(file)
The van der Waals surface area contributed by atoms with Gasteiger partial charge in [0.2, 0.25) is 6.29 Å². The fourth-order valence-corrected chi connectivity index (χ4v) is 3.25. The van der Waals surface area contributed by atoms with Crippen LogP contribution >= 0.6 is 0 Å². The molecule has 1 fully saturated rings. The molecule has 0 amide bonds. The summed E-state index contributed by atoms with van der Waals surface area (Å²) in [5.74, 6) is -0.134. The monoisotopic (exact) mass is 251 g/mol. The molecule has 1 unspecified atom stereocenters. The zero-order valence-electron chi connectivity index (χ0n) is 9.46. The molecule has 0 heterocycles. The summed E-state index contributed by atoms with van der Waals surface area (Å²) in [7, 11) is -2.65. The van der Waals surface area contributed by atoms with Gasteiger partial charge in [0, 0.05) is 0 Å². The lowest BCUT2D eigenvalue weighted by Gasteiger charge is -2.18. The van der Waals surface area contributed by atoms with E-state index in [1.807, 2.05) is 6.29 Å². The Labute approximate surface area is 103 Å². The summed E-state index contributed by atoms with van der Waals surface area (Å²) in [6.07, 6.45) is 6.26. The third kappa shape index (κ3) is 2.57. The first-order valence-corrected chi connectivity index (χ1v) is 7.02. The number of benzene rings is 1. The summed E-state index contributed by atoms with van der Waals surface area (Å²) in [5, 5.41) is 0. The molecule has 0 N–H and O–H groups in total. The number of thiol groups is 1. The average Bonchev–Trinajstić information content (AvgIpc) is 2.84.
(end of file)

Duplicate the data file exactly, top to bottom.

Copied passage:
The van der Waals surface area contributed by atoms with Gasteiger partial charge in [0.2, 0.25) is 6.29 Å². The fourth-order valence-corrected chi connectivity index (χ4v) is 3.25. The van der Waals surface area contributed by atoms with Crippen LogP contribution >= 0.6 is 0 Å². The molecule has 1 fully saturated rings. The molecule has 0 amide bonds. The summed E-state index contributed by atoms with van der Waals surface area (Å²) in [5.74, 6) is -0.134. The monoisotopic (exact) mass is 251 g/mol. The molecule has 1 unspecified atom stereocenters. The zero-order valence-electron chi connectivity index (χ0n) is 9.46. The molecule has 0 heterocycles. The summed E-state index contributed by atoms with van der Waals surface area (Å²) in [7, 11) is -2.65. The van der Waals surface area contributed by atoms with Gasteiger partial charge in [0, 0.05) is 0 Å². The lowest BCUT2D eigenvalue weighted by Gasteiger charge is -2.18. The van der Waals surface area contributed by atoms with E-state index in [1.807, 2.05) is 6.29 Å². The Labute approximate surface area is 103 Å². The summed E-state index contributed by atoms with van der Waals surface area (Å²) in [6.07, 6.45) is 6.26. The third kappa shape index (κ3) is 2.57. The first-order valence-corrected chi connectivity index (χ1v) is 7.02. The number of benzene rings is 1. The summed E-state index contributed by atoms with van der Waals surface area (Å²) in [5, 5.41) is 0. The molecule has 0 N–H and O–H groups in total. The number of thiol groups is 1. The average Bonchev–Trinajstić information content (AvgIpc) is 2.84.